April 27, 2024 at 9:32 am

New “Metafluid” Liquid Can Be Programmed To Adapt To Different Situations It Encounters

by Trisha Leigh

Source: YouTube

Ah, Harvard. It turns out they do more than churn out impressive graduates who love talking about their years at Harvard.

This time, they’re revealing an “intelligent” programmable liquid.

Researchers say they believe this is an intriguing development in the fairly new field of metamaterials. Their “intelligent liquid” has a unique structure that allows it to alter its properties according to programming.

Metamaterials are artificially engineered materials with rare properties that are “determined by their structure rather than composition.”

It might not be as intelligent as it is responsive, but the “metafluid” is designed to designed to have programmable compressibility, optical behavior, and viscosity.

It can even transition between Newtonian and non-Newtonian states.

The researchers, including co-author, Adel Djellouli, are excited about the myriad possibilities that lie ahead.

“We are just scratching the surface of what is possible with this new class of fluid. With this one platform, you could do so many different things in so many different fields.”

Other metamaterials are created with building blocks “arranged in fixed positions within a lattice structure,” but this one is made of tiny, rubber-like spheres suspended in silicon oil.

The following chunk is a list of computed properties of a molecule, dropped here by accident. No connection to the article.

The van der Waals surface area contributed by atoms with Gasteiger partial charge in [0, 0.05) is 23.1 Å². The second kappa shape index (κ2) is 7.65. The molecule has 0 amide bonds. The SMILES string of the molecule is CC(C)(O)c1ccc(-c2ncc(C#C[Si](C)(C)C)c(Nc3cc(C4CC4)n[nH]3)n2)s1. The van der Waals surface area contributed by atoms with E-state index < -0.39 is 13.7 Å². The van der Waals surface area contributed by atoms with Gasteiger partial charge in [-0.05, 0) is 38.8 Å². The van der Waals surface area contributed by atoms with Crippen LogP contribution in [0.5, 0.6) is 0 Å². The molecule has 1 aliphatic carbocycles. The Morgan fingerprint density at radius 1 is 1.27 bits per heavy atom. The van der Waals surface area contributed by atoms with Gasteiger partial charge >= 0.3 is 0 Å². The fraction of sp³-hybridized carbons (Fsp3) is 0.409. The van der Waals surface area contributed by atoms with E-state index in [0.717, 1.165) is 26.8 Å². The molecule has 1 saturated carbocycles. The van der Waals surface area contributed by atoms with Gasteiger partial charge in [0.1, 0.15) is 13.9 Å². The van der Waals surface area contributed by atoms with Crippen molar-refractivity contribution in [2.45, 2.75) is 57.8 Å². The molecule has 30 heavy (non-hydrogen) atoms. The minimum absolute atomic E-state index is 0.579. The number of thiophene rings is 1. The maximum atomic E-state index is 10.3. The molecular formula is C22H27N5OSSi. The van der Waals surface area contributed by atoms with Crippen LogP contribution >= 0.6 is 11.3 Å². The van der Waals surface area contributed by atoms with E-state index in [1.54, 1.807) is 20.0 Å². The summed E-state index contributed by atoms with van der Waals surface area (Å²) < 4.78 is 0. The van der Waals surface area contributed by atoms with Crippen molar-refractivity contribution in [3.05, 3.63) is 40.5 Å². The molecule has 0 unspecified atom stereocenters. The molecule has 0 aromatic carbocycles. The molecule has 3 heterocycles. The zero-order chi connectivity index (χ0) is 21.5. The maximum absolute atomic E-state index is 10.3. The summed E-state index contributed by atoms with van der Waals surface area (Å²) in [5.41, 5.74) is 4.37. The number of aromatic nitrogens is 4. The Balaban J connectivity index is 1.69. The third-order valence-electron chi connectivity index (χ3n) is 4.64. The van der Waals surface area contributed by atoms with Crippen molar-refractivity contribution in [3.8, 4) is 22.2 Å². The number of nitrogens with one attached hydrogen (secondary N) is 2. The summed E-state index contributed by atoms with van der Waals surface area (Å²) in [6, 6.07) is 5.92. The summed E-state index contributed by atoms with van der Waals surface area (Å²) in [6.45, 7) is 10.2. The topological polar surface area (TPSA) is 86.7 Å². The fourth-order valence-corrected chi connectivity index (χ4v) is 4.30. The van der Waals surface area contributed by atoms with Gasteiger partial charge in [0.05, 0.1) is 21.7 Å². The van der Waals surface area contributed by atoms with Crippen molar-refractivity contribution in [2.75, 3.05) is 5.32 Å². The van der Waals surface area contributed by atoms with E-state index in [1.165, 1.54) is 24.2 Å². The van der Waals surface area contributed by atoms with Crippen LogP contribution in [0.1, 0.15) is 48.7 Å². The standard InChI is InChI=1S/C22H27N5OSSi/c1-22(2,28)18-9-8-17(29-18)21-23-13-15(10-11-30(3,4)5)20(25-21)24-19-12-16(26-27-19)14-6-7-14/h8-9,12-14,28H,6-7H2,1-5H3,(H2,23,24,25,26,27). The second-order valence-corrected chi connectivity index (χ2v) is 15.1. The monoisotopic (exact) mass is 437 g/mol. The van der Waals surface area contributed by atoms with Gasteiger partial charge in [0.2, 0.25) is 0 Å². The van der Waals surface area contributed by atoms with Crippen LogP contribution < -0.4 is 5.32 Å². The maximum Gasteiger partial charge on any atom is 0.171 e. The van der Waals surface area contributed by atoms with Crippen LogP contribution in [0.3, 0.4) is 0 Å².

The spheres are filled with air, and buckle under sufficient pressure, forming a lens-like half-sphere.

The half-spheres can allow light and focus to pass through, while the full spheres block it, etc. This is how its properties can be radically altered.

Co-author Katia Bertoldi, says this is exactly what they were hoping to accomplish.

“Unlike solid metamaterials, metafluids have the unique ability to flow and adapt to the shape of their container. Our goal was to create a metafluid that not only possess these remarkable attributes but also provides a platform for programmable viscosity, compressibility, and optical properties.”

They used their metamaterial as the hydraulic fluid in a robotic gripper during a demonstration. The robot had to pick up fragile objects like a glass bottle and an egg without crushing them.

The robot nailed the test as the fluid automatically responded to different pressures without extra programming or external control. This is a feat that traditional hydraulic fluid or water would not be able to accomplish.

“We show that we can use this fluid to endow intelligence into a simple robot.”

Researchers say this is only an early preview of what it’s capable of, too.

Next, they plan to test the metafluid’s acoustic and thermodynamic properties.

“The application space for these scalable, easy-to-produce metafluids is huge.”

Where there is money to be made, scientists will go.

So I’m sure we’re going to be seeing more of this cool stuff in the future.

If you found that story interesting, learn more about why people often wake up around 3 AM and keep doing it for life.